If a query is performed without first converting values to the appropriate type, this can produce unexpected results, similar to what would occur if the query itself had been manipulated.
Django’s model field classes are aware of their own types and most such classes perform explicit conversion of query arguments to the correct database-level type before querying. However, three model field classes did not correctly convert their arguments:
These three fields have been updated to convert their arguments to the correct types before querying.
Additionally, developers of custom model fields are now warned via
documentation to ensure their custom field classes will perform
appropriate type conversions, and users of the
extra() query methods – which allow the
developer to supply raw SQL or SQL fragments – will be advised to ensure they
perform appropriate manual type conversions prior to executing queries.
select_for_update()requires a transaction¶
Historically, queries that use
select_for_update() could be
executed in autocommit mode, outside of a transaction. Before Django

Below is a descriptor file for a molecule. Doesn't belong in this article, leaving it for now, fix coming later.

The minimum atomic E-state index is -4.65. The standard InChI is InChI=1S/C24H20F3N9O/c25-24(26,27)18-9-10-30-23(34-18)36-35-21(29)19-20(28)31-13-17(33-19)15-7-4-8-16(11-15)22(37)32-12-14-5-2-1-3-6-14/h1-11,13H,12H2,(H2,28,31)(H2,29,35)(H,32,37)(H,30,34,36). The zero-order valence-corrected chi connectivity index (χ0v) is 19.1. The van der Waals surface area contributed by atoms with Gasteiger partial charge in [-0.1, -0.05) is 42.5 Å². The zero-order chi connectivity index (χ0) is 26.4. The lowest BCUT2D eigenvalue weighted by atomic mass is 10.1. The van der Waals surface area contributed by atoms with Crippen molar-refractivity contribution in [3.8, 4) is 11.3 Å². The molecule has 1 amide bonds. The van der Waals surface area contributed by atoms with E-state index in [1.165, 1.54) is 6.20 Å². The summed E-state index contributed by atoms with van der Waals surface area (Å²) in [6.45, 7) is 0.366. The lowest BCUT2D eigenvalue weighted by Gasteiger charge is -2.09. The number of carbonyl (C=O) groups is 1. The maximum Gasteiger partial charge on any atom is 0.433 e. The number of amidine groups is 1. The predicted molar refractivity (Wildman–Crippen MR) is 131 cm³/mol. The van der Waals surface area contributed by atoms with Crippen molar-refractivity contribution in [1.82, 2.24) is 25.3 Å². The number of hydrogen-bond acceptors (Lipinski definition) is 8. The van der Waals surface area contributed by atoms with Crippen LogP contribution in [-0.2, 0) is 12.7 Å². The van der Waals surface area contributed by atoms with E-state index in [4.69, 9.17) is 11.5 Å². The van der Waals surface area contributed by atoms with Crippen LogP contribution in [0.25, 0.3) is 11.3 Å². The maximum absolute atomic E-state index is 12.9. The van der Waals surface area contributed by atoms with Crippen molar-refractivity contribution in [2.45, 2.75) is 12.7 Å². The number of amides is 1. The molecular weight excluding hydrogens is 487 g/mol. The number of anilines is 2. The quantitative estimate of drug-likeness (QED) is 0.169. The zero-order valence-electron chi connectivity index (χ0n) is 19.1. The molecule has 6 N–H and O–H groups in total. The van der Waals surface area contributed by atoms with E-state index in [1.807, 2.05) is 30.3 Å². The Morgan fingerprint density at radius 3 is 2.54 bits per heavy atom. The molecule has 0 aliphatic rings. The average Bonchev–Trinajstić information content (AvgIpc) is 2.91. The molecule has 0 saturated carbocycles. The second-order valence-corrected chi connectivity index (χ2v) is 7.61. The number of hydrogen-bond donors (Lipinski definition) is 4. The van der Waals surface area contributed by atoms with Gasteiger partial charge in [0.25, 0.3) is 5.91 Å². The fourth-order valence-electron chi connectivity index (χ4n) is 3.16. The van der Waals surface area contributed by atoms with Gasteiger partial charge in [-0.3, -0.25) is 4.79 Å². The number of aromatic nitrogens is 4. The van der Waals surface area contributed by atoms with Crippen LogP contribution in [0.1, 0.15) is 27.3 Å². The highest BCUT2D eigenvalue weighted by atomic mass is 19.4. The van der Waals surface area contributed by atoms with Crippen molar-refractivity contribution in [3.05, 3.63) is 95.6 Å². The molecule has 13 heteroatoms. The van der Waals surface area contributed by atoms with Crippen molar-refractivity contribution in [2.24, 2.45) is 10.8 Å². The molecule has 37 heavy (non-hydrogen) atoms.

1.6, Django’s automatic transactions mode allowed this to be used to
lock records until the next write operation. Django 1.6 introduced
database-level autocommit; since then, execution in such a context
voids the effect of
select_for_update(). It is, therefore, assumed
now to be an error and raises an exception.
This change was made because such errors can be caused by including an
app which expects global transactions (e.g.
ATOMIC_REQUESTS set to
True), or Django’s old autocommit
behavior, in a project which runs without them; and further, such
errors may manifest as data-corruption bugs.
This change may cause test failures if you use
in a test class which is a subclass of
TransactionTestCase rather than
Content retrieved from the GeoIP library is now properly decoded from its
AttributeError when using
Fixed crash of
QuerySets that use
F() + timedelta() when their query
was compiled more once
widget class attribute of
IntegerField subclasses from being overwritten by the
code in their
strip_tags() accuracy (but it still cannot
guarantee an HTML-safe result, as stated in the documentation).
Fixed a regression in the
django.contrib.gis SQL compiler for
non-concrete fields (#22250).
ModelAdmin.preserve_filters when running a site with
a URL prefix (#21795).
Fixed a crash in the
find_command management utility when the
environment variable wasn’t set
changepassword on Windows
Avoided shadowing deadlock exceptions on MySQL (#22291).
Wrapped database exceptions in
Fixed atomicity when closing a database connection or when the database server disconnects (#21239 and #21202)
Fixed regression in
prefetch_related that caused the related objects
query to include an unnecessary join
Additionally, Django’s vendored version of six,
django.utils.six has been
upgraded to the latest release (1.6.1).